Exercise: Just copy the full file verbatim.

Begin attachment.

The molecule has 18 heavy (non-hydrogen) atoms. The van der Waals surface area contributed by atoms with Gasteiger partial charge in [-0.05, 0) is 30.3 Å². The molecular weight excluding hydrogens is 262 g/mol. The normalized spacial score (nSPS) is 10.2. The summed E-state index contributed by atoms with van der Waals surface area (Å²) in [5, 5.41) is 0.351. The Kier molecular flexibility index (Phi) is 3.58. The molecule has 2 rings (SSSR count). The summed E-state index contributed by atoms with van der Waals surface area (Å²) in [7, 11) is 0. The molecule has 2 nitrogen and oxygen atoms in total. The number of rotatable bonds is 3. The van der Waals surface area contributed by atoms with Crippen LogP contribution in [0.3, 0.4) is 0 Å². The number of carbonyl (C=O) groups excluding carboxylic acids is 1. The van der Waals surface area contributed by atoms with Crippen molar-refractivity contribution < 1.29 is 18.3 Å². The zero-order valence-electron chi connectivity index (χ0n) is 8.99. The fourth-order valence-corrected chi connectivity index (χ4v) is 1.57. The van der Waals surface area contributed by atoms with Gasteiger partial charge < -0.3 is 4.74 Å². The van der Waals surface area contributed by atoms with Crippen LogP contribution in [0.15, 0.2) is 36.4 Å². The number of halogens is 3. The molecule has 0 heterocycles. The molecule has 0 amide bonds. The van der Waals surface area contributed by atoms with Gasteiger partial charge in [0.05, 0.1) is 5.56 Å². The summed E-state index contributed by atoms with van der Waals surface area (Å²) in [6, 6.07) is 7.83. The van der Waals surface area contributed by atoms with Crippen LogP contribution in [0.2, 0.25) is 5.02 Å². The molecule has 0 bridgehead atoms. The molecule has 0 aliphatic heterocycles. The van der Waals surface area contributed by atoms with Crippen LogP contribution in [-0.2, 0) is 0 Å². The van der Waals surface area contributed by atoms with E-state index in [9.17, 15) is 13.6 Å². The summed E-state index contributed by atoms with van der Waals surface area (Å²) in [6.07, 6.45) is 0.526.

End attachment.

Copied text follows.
The molecule has 18 heavy (non-hydrogen) atoms. The van der Waals surface area contributed by atoms with Gasteiger partial charge in [-0.05, 0) is 30.3 Å². The molecular weight excluding hydrogens is 262 g/mol. The normalized spacial score (nSPS) is 10.2. The summed E-state index contributed by atoms with van der Waals surface area (Å²) in [5, 5.41) is 0.351. The Kier molecular flexibility index (Phi) is 3.58. The molecule has 2 rings (SSSR count). The summed E-state index contributed by atoms with van der Waals surface area (Å²) in [7, 11) is 0. The molecule has 2 nitrogen and oxygen atoms in total. The number of rotatable bonds is 3. The van der Waals surface area contributed by atoms with Crippen LogP contribution in [0.3, 0.4) is 0 Å². The number of carbonyl (C=O) groups excluding carboxylic acids is 1. The van der Waals surface area contributed by atoms with Crippen molar-refractivity contribution < 1.29 is 18.3 Å². The zero-order valence-electron chi connectivity index (χ0n) is 8.99. The fourth-order valence-corrected chi connectivity index (χ4v) is 1.57. The van der Waals surface area contributed by atoms with Gasteiger partial charge < -0.3 is 4.74 Å². The van der Waals surface area contributed by atoms with Crippen LogP contribution in [0.15, 0.2) is 36.4 Å². The number of halogens is 3. The molecule has 0 heterocycles. The molecule has 0 amide bonds. The van der Waals surface area contributed by atoms with Gasteiger partial charge in [0.05, 0.1) is 5.56 Å². The summed E-state index contributed by atoms with van der Waals surface area (Å²) in [6, 6.07) is 7.83. The van der Waals surface area contributed by atoms with Crippen LogP contribution in [0.2, 0.25) is 5.02 Å². The molecule has 0 bridgehead atoms. The molecule has 0 aliphatic heterocycles. The van der Waals surface area contributed by atoms with Crippen LogP contribution in [-0.2, 0) is 0 Å². The van der Waals surface area contributed by atoms with E-state index in [9.17, 15) is 13.6 Å². The summed E-state index contributed by atoms with van der Waals surface area (Å²) in [6.07, 6.45) is 0.526.